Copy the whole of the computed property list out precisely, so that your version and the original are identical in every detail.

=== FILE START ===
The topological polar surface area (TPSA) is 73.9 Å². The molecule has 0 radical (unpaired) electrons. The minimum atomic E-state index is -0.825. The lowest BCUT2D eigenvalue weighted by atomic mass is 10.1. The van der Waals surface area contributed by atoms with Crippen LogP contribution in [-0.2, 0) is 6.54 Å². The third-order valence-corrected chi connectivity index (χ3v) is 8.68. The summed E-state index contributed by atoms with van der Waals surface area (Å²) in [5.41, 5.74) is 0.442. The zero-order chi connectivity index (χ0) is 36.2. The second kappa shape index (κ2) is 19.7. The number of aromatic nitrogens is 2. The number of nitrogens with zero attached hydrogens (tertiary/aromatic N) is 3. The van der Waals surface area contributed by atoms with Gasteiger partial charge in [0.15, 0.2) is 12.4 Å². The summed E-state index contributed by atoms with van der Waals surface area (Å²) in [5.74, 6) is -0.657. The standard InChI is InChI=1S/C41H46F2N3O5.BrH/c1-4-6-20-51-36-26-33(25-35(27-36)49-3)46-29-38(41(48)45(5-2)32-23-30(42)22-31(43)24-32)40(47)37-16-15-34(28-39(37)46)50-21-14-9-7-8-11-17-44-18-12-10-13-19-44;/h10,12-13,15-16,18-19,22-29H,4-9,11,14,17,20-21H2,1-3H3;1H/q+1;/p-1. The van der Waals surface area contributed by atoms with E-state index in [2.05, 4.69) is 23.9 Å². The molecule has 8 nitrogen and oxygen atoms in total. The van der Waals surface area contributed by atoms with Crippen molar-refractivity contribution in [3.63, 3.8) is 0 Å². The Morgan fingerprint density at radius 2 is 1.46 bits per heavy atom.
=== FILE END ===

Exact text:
The topological polar surface area (TPSA) is 73.9 Å². The molecule has 0 radical (unpaired) electrons. The minimum atomic E-state index is -0.825. The lowest BCUT2D eigenvalue weighted by atomic mass is 10.1. The van der Waals surface area contributed by atoms with Crippen LogP contribution in [-0.2, 0) is 6.54 Å². The third-order valence-corrected chi connectivity index (χ3v) is 8.68. The summed E-state index contributed by atoms with van der Waals surface area (Å²) in [5.41, 5.74) is 0.442. The zero-order chi connectivity index (χ0) is 36.2. The second kappa shape index (κ2) is 19.7. The number of aromatic nitrogens is 2. The number of nitrogens with zero attached hydrogens (tertiary/aromatic N) is 3. The van der Waals surface area contributed by atoms with Gasteiger partial charge in [0.15, 0.2) is 12.4 Å². The summed E-state index contributed by atoms with van der Waals surface area (Å²) in [5.74, 6) is -0.657. The standard InChI is InChI=1S/C41H46F2N3O5.BrH/c1-4-6-20-51-36-26-33(25-35(27-36)49-3)46-29-38(41(48)45(5-2)32-23-30(42)22-31(43)24-32)40(47)37-16-15-34(28-39(37)46)50-21-14-9-7-8-11-17-44-18-12-10-13-19-44;/h10,12-13,15-16,18-19,22-29H,4-9,11,14,17,20-21H2,1-3H3;1H/q+1;/p-1. The van der Waals surface area contributed by atoms with E-state index in [2.05, 4.69) is 23.9 Å². The molecule has 8 nitrogen and oxygen atoms in total. The van der Waals surface area contributed by atoms with Crippen molar-refractivity contribution in [3.63, 3.8) is 0 Å². The Morgan fingerprint density at radius 2 is 1.46 bits per heavy atom.